One hangar will be used to put together the body in white, the second will be given over entirely to the paint shop, the third will be used for final assembly and trim. When fully tooled, the plant will be able to produce up to 7000 cars every year with space and many other currently empty buildings to spare. But this is just part of the St Athan story and St Athan just part of Aston Martin’s astonishingly ambitious yet fully funded investment plans, more of which in a moment.
Work on the buildings will start immediately, one of the bigger challenges being hacking through military grade half metre concrete floors designed to withstand the weight of the RAF’s largest aircraft. But by the end of next year, prototype DBXs intended for system, durability and crash test purposes will start to rumble around the roads of South Wales.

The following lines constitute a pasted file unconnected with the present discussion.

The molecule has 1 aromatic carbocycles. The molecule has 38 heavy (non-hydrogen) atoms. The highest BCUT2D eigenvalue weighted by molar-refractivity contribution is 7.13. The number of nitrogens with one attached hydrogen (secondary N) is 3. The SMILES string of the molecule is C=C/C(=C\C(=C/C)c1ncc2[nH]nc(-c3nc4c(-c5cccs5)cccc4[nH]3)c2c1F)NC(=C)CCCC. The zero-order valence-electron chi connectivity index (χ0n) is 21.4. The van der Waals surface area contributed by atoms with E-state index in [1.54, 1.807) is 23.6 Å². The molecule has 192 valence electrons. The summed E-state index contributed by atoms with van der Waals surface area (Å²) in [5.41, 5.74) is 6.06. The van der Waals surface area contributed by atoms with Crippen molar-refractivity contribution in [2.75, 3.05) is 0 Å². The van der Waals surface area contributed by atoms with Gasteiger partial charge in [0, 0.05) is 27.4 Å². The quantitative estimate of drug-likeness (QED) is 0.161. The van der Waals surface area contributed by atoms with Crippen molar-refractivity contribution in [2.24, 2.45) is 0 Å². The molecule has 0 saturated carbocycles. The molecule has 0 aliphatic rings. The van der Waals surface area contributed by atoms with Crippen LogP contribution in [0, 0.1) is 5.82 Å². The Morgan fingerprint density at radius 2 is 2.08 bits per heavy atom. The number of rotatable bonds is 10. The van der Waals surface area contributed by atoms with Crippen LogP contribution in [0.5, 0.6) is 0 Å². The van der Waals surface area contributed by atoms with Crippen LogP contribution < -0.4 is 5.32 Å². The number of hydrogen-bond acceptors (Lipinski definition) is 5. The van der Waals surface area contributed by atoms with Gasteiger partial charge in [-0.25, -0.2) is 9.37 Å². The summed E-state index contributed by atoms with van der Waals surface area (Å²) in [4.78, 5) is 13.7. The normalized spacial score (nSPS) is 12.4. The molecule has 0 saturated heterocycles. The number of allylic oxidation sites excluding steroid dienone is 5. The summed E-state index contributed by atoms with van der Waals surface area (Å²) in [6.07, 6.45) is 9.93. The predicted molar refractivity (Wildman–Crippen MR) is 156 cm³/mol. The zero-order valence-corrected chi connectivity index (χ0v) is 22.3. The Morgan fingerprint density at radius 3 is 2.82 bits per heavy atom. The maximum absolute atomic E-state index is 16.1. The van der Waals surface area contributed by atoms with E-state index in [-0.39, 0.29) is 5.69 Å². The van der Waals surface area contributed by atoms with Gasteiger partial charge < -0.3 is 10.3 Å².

St Athan beat off competition from over 20 other venues, including bids from elsewhere in the UK, in Europe, Asia and the US. Aston Martin boss Dr Andy Palmer insists St Athan wasn’t the cheapest place to go but, for a range of reasons, including its location, relative proximity to the Gaydon head office, the pre-existing yet modern hangars, the space around them and the opportunity to employ directly 750 people there plus create around 3000 jobs in the local supply chain, it was the best bid by a distance. All cars produced at St Athan will wear ‘Handbuilt in Wales’ plaques under their bonnets.